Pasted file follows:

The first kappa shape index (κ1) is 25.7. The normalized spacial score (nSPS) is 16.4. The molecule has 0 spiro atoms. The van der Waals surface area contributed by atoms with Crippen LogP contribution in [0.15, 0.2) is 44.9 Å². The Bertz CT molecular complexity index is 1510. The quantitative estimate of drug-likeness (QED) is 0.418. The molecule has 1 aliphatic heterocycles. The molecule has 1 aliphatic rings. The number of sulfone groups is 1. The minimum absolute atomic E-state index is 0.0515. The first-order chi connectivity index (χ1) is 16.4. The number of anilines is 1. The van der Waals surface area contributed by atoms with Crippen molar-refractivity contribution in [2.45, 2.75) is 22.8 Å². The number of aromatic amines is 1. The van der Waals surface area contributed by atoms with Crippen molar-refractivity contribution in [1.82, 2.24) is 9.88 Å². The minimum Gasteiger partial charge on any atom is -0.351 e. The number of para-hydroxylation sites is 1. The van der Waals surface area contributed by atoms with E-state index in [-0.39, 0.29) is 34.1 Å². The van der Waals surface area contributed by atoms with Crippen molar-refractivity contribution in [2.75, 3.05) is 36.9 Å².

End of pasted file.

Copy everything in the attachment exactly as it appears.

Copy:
The first kappa shape index (κ1) is 25.7. The normalized spacial score (nSPS) is 16.4. The molecule has 0 spiro atoms. The van der Waals surface area contributed by atoms with Crippen LogP contribution in [0.15, 0.2) is 44.9 Å². The Bertz CT molecular complexity index is 1510. The quantitative estimate of drug-likeness (QED) is 0.418. The molecule has 1 aliphatic heterocycles. The molecule has 1 aliphatic rings. The number of sulfone groups is 1. The minimum absolute atomic E-state index is 0.0515. The first-order chi connectivity index (χ1) is 16.4. The number of anilines is 1. The van der Waals surface area contributed by atoms with Crippen molar-refractivity contribution in [2.45, 2.75) is 22.8 Å². The number of aromatic amines is 1. The van der Waals surface area contributed by atoms with Crippen molar-refractivity contribution in [1.82, 2.24) is 9.88 Å². The minimum Gasteiger partial charge on any atom is -0.351 e. The number of para-hydroxylation sites is 1. The van der Waals surface area contributed by atoms with E-state index in [-0.39, 0.29) is 34.1 Å². The van der Waals surface area contributed by atoms with Crippen molar-refractivity contribution in [2.75, 3.05) is 36.9 Å².